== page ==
Breast-Fed Kids May Be Less Hyper, But Not Necessarily Smarter, Study Finds

Breast-feeding has many known health benefits, but there's still debate about how it may influence kids' behavior and intelligence.

Now, a new study published in Pediatrics finds that children who are breast-fed for at least six months as babies have less hyperactive behavior by age 3 compared with kids who weren't breast-fed. 

Read more at NPR.

***VIDEO PRESS RELEASE*** Infant Health Group Releases New Video “Why Preemies Need Access to an Exclusive Human Milk Diet”

WASHINGTON – Today the National Coalition for Infant Health released a new web video, “Why Preemies Need Access to an Exclusive Human Milk Diet.” The video explains how a diet of only human milk and human milk-derived products helps preemies by boosting their immune systems, reducing respiratory complicationsand preventing GI infections. It also outlines the barriers that preemies and their mothers face in accessing an exclusive human milk diet.



An exclusive human milk diet may consist of: 

  • Breast milk from the infant’s mother
  • Brest milk from a screened donor
  • Supplemental fortifier derived from human milk to provide added calories and nutrients. 

An exclusive human milk diet can shield preemies from necrotizing enterocolitis, or NEC, a life-threatening intestinal condition that causes a distended abdomen, respiratory failure and septic shock. It can also limit infants’ exposure to cows’ milk products, which can increase NEC risks.

However, some hospitals do not have donor milk or human milk-based fortifier. And health plans don’t necessarily provide hospital-grade breast pumps – or cover the cost of donor milk and fortifier.  

As a result, frustrated parents may turn to unscreened sources of human milk through online sales points such as Craigslist, or simply forego the benefits of human milk for their newborn.  

The video urges policymakers to work alongside parents and health care providers to provide the access and health plan coverage that premature infants need.

The National Coalition for Infant Health educates and advocates on behalf of premature infants from birth to age two. A collaborative of professional, clinical, community health and family support organizations, NCfIH envisions safe, healthy infants whose families can access the information, care and treatment their babies need.

Zika Warning Is Issued Over Sperm Banks in the Miami Area

Women who are considering trying to become pregnant with semen from sperm banks in the Miami-Dade County area of Florida should consider the possibility that sperm collected as far back as mid-June might be infected with the Zika virus, federal health officials said Monday.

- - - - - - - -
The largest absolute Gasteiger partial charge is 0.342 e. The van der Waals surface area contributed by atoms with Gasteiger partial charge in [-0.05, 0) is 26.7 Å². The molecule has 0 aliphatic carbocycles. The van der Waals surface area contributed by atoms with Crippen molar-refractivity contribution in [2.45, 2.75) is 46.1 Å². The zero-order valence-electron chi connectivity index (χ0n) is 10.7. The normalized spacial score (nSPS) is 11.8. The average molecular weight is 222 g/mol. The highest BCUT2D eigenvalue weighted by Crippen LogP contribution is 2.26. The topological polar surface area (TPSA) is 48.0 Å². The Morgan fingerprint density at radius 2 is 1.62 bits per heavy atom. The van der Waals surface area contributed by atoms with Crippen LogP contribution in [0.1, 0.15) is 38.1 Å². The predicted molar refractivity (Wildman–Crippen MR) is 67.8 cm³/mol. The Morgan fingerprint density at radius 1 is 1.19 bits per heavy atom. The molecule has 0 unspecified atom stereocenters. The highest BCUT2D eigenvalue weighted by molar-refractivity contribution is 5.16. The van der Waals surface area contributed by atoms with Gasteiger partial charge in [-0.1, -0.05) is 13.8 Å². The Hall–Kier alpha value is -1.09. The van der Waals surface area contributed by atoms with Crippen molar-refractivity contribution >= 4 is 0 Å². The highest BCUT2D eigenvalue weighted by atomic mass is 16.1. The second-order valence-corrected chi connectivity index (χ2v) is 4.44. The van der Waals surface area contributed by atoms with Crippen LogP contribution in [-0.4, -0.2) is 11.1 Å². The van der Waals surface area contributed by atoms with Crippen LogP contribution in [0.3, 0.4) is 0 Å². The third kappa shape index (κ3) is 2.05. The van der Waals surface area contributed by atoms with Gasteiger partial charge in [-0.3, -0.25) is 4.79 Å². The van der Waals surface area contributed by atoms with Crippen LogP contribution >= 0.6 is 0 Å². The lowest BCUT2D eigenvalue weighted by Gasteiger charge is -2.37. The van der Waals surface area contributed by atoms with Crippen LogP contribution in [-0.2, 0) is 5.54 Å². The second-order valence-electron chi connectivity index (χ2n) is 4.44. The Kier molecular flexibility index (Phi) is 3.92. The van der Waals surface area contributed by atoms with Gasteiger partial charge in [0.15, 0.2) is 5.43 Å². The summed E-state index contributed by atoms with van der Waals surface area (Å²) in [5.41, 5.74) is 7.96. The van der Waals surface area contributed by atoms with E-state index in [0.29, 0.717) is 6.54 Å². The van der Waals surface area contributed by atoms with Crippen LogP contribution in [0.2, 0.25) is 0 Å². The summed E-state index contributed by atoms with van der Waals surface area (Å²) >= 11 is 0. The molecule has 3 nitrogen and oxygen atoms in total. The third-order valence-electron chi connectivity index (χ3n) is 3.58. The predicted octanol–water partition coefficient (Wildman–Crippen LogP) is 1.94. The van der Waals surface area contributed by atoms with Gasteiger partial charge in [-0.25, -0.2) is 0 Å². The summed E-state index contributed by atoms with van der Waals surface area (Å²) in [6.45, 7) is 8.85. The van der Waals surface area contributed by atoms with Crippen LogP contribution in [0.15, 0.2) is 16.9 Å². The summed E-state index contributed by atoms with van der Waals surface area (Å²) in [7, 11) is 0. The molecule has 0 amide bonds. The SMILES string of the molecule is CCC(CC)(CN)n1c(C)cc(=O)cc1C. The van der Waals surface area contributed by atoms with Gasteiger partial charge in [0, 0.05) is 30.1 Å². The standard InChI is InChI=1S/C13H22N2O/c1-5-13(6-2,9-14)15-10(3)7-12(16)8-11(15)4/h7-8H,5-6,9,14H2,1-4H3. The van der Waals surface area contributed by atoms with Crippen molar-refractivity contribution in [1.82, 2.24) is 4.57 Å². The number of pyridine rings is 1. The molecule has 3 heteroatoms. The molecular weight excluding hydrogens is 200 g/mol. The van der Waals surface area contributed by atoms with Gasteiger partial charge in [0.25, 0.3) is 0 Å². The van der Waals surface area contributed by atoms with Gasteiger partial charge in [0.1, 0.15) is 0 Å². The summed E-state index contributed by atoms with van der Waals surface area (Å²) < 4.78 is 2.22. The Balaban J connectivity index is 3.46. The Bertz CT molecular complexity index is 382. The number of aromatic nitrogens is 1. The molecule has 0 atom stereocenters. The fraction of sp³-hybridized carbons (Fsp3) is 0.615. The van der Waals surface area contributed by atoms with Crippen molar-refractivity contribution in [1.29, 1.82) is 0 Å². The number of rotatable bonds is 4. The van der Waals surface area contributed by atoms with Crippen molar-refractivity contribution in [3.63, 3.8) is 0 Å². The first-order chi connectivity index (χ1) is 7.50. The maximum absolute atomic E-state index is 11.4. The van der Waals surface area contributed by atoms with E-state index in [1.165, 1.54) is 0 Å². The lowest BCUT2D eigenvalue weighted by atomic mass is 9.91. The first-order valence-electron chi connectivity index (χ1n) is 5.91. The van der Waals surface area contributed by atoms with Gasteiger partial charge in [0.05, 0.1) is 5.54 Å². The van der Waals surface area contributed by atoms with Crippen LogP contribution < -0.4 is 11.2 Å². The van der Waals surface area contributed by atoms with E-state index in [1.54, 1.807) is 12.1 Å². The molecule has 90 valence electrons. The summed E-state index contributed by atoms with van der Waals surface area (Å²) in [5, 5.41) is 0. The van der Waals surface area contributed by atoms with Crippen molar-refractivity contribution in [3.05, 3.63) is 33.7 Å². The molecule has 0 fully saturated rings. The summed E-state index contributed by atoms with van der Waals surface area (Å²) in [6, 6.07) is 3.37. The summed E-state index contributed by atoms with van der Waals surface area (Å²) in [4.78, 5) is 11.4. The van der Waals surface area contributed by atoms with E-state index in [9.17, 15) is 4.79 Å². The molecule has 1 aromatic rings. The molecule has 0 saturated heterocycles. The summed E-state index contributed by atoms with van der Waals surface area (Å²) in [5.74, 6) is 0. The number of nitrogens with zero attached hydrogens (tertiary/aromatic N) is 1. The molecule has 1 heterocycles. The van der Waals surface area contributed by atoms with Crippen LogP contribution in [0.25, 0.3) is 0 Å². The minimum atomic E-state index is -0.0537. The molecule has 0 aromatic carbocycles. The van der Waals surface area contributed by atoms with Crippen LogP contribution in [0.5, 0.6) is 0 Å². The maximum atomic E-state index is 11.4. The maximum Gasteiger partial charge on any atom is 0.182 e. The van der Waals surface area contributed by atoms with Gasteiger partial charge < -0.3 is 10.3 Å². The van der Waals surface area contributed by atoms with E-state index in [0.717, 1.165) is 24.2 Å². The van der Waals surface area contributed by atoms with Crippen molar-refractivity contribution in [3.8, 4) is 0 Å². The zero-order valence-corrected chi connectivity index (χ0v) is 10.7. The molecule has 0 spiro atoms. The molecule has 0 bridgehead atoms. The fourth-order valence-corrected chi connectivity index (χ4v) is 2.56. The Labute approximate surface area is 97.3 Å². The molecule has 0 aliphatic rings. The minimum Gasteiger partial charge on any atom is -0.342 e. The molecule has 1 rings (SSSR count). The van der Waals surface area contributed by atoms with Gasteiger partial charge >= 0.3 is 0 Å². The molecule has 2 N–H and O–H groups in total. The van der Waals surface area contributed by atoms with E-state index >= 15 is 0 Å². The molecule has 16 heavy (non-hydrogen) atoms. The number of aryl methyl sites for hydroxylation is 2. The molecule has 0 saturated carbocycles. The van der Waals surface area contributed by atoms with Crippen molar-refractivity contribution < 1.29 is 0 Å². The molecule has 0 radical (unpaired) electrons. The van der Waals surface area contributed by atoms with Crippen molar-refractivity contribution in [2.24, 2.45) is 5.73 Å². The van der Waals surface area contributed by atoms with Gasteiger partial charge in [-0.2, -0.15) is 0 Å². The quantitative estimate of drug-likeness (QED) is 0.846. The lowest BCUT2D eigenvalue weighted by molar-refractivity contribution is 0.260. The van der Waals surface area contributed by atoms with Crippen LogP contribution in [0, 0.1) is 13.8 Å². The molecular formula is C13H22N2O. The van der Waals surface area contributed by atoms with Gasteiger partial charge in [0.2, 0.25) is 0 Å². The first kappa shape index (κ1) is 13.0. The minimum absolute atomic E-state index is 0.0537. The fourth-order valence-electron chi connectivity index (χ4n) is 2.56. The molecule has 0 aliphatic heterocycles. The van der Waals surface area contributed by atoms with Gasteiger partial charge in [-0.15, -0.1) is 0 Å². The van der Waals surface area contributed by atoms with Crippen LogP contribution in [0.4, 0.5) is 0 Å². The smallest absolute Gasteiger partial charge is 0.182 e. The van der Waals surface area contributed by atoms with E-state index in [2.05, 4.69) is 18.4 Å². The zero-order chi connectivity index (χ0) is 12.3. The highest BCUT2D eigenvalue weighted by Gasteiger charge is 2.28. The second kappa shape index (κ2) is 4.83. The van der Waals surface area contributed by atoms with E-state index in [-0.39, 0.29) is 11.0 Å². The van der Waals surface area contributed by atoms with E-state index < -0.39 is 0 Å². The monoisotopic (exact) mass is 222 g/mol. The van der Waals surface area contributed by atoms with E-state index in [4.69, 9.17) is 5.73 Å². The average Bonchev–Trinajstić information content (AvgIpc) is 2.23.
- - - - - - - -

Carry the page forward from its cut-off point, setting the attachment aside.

The officials said the new warning was driven by caution, not by any evidence of infected semen from sperm banks or of babies with Zika-linked brain damage who were conceived with donated sperm.

Read more at The New York Times. 

Support programs help moms extend breastfeeding time

(Reuters Health) - Support programs for new mothers help them to breastfeed their babies for longer periods and to keep breast milk as the baby's only source of nutrition, according to a new review of existing evidence.

The researchers concluded that breastfeeding support - whether educational or just encouraging - by trained professionals or lay people generally benefited women and their babies.

Read more at Reuters Health.

Sing to your bump: lullabies to babies in the womb decrease crying when they are born

Many expectant parents prepare for the arrival of a new baby by redecorating its intended bedroom in a soothing colour and buying lots of rattles and cuddly toys.But new research suggests that the best way of ensuring a happy and contented newborn is by singing to it while it is still in the womb.

Read More at The Telegraph. 

AAAAI: Early-Life Secondhand Smoke May Up Food Allergy Risk

TUESDAY, March 7, 2017 (HealthDay News) -- Exposure to secondhand smoke in the first few weeks of life could increase the risk that children will develop food allergies, according to research presented at the annual meeting of the American Academy of Allergy, Asthma & Immunology, held from March 3 to 6 in Atlanta.

Read More at Physician's Briefing.

Breastfeeding may reduce risk of metabolic syndrome: Study

Feb. 16 (UPI) -- A study of more than 4,700 Korean women has found a link between longer duration of breastfeeding and a lower risk of metabolic syndrome.

Metabolic syndrome is a set of symptoms including elevated blood pressure, glucose and triglyceride levels that increase a person's risk of heart attack, diabetes or stroke.

Read more at UPI.

Nebraska lawmaker pushes hospice for lethal fetal anomalies

LINCOLN, Neb. (AP) — A Nebraska senator is pushing for physicians to provide information about support and hospice care to parents who learn their unborn child has an abnormality and is likely to die within three months of birth, prompting emotional testimony from women on Friday to a legislative committee.

Read More at Hasting Tribune.